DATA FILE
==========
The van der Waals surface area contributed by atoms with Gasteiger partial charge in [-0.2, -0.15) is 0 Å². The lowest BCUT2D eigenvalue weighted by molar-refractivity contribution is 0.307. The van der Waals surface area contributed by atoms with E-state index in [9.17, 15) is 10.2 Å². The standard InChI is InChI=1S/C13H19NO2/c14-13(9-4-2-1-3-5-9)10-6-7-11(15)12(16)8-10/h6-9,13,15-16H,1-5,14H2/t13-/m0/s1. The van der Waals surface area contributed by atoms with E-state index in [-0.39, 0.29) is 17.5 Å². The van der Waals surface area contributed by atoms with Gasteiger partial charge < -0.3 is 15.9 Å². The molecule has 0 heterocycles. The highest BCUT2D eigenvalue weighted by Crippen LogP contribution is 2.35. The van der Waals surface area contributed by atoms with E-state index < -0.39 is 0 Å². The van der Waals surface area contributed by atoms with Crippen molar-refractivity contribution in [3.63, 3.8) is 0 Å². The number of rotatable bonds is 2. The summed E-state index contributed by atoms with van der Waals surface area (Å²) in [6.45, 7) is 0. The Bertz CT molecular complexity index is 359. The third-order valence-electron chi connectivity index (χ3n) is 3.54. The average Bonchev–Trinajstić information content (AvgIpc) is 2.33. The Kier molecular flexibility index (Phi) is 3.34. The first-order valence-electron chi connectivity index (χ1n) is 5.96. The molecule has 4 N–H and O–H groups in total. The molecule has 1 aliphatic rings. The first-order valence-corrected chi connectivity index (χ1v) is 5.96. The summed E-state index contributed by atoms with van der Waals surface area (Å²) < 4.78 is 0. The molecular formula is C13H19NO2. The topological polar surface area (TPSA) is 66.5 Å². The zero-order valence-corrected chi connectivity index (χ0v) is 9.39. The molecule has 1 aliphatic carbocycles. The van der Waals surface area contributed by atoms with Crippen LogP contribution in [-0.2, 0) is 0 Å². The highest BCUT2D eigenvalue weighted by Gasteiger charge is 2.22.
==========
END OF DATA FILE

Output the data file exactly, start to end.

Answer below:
The van der Waals surface area contributed by atoms with Gasteiger partial charge in [-0.2, -0.15) is 0 Å². The lowest BCUT2D eigenvalue weighted by molar-refractivity contribution is 0.307. The van der Waals surface area contributed by atoms with E-state index in [9.17, 15) is 10.2 Å². The standard InChI is InChI=1S/C13H19NO2/c14-13(9-4-2-1-3-5-9)10-6-7-11(15)12(16)8-10/h6-9,13,15-16H,1-5,14H2/t13-/m0/s1. The van der Waals surface area contributed by atoms with E-state index in [-0.39, 0.29) is 17.5 Å². The van der Waals surface area contributed by atoms with Gasteiger partial charge < -0.3 is 15.9 Å². The molecule has 0 heterocycles. The highest BCUT2D eigenvalue weighted by Crippen LogP contribution is 2.35. The van der Waals surface area contributed by atoms with E-state index < -0.39 is 0 Å². The van der Waals surface area contributed by atoms with Crippen molar-refractivity contribution in [3.63, 3.8) is 0 Å². The number of rotatable bonds is 2. The summed E-state index contributed by atoms with van der Waals surface area (Å²) in [6.45, 7) is 0. The Bertz CT molecular complexity index is 359. The third-order valence-electron chi connectivity index (χ3n) is 3.54. The average Bonchev–Trinajstić information content (AvgIpc) is 2.33. The Kier molecular flexibility index (Phi) is 3.34. The first-order valence-electron chi connectivity index (χ1n) is 5.96. The molecule has 4 N–H and O–H groups in total. The molecule has 1 aliphatic rings. The first-order valence-corrected chi connectivity index (χ1v) is 5.96. The summed E-state index contributed by atoms with van der Waals surface area (Å²) < 4.78 is 0. The molecular formula is C13H19NO2. The topological polar surface area (TPSA) is 66.5 Å². The zero-order valence-corrected chi connectivity index (χ0v) is 9.39. The molecule has 1 aliphatic carbocycles. The van der Waals surface area contributed by atoms with Crippen LogP contribution in [-0.2, 0) is 0 Å². The highest BCUT2D eigenvalue weighted by Gasteiger charge is 2.22.